slide22

MV = PQ

In normal times:

V doesn’t change much.

Q changes in the low single digits.

slide23

Keynes believed that the velocity of money was subject to dramatic and unpredictable change.

He believed that people “hoard” money, more so some times than others. (increased hoarding means a decrease in velocity.)

In extreme episodes, people may be overcome by the “fetish of liquidity,” the fetish often accompanying the waning of animal spirits.

slide24

MV = PQ

So, what happens when M is doubled—say, from $ 1,861 billion to $ 3,722 billion?

P would also double.

But the doubling of P takes time.

slide25

MV = PQ

In the long run and with a constant V, the price level (P) moves in proportion to the money supply (M) in a no-growth (i.e., constant-Q) economy.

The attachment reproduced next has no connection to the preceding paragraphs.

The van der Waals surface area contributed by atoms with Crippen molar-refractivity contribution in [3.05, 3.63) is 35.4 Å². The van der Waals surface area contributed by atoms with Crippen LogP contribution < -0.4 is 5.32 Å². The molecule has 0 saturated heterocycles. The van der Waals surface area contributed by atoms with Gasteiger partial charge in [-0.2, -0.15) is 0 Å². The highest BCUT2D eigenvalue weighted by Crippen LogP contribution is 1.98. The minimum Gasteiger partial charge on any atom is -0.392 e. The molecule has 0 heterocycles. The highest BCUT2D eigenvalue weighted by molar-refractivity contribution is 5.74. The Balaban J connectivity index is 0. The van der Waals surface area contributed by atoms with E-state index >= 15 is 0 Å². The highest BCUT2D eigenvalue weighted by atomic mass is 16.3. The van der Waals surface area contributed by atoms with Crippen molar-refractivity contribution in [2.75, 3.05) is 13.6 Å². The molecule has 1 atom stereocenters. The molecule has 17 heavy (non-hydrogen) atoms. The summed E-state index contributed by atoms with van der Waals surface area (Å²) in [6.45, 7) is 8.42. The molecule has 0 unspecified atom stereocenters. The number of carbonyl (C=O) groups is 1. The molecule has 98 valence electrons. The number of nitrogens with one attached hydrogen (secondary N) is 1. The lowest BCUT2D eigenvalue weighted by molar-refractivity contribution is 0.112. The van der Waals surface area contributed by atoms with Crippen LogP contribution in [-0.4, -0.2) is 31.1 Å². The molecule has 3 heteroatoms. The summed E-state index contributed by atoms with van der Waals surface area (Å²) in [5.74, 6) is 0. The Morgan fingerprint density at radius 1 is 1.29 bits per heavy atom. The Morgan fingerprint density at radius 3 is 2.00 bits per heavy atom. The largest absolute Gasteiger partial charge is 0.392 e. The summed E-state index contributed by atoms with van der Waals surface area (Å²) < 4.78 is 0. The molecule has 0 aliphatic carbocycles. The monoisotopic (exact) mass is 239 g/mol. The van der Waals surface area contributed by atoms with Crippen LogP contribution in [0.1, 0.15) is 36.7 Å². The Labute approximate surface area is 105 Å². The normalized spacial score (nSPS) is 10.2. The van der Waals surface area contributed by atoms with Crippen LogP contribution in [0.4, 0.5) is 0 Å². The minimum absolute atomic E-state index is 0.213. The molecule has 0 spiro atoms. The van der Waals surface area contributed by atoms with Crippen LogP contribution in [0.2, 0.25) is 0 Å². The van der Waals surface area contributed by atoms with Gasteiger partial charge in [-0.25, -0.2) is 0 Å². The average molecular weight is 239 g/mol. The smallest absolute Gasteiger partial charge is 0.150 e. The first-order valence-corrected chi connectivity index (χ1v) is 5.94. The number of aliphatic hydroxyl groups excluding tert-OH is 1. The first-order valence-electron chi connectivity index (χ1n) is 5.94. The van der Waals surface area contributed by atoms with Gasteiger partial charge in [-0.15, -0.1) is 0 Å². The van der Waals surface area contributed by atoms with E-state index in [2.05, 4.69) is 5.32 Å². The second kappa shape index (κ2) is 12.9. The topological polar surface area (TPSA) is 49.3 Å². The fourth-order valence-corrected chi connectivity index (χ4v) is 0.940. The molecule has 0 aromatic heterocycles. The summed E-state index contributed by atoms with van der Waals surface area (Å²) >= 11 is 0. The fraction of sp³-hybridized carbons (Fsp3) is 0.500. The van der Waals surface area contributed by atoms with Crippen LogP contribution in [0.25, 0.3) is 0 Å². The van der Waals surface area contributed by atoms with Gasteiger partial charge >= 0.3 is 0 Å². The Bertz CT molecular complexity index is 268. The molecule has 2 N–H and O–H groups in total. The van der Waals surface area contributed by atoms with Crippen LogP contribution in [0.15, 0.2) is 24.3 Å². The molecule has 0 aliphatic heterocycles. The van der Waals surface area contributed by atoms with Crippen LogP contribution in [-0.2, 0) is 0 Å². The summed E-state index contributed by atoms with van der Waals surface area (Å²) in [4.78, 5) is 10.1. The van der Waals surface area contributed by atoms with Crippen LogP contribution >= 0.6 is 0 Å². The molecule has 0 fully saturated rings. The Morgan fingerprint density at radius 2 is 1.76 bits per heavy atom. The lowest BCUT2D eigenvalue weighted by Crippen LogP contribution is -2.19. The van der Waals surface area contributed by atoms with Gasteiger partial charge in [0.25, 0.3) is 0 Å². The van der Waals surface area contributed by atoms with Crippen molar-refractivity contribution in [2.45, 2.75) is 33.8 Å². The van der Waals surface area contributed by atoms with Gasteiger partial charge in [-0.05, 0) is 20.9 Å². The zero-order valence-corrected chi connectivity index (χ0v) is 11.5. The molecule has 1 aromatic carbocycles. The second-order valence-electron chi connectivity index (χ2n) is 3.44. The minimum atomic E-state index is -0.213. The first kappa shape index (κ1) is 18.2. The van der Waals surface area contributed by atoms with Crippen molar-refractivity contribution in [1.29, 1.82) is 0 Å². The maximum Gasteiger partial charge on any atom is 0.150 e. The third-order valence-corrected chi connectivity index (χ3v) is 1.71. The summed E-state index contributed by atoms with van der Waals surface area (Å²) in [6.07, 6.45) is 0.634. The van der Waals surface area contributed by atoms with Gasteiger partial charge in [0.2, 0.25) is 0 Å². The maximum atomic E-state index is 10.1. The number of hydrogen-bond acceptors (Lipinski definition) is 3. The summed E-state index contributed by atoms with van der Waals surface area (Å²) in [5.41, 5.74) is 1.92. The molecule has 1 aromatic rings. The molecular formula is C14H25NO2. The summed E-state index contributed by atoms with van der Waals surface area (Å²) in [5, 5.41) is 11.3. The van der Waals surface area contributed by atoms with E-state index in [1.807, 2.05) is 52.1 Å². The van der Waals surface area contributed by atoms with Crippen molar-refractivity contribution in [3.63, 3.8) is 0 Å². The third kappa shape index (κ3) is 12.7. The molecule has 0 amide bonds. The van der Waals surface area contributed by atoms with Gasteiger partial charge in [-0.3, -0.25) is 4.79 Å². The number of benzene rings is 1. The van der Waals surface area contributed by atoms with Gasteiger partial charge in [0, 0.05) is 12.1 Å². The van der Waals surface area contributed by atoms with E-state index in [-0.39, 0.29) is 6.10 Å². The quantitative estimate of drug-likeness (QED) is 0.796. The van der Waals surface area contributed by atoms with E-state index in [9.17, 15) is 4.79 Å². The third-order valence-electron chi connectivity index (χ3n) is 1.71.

This is “The Quantity Theory of Money.”

A more descriptive name would be:

“The Quantity of Money Theory of the Price Level.”

slide26

MV = PQ

More generally,

In the long run, money-supply growth inexcess of real economic growth impinges wholly on the price level (P) and not at all on the level of real output.

Put bluntly: you can’t create real wealth by slapping green ink on paper.

slide27

Monetarism

MV = PQ

This is the unadorned tautology

that we call the Equation of Exchange

slide28

Monetarism

MV = PQ

18-30 months

This is the “Quantity Theory of Money.”

(The Quantity of Money Theory of the Price Level)

In the long run, increases in M affect nothing but P (and W).

slide29

Monetarism

Keynesianism is to Keynes as Monetarism is to

  • Ben Bernanke.
  • Tim Geithner.

C. Claude Monet.

D. Milton Friedman.

milton friedman 1912 2006
Milton Friedman (1912 - 2006)
  • MV = PQ
  • Inflation is always and everywhere a monetary phenomenon!!!
slide31

The equation of exchange is so near and dear to Milton Friedman’s heart that he

C. has written a parody to the popular Y.M.C.A to memorialize the equation in song.

B. has had it spelled out in pansies in the flower garden at Stanford’s Hoover Institution.

D. has adopted it as his vanity license plate number for his Cadillac Eldorado.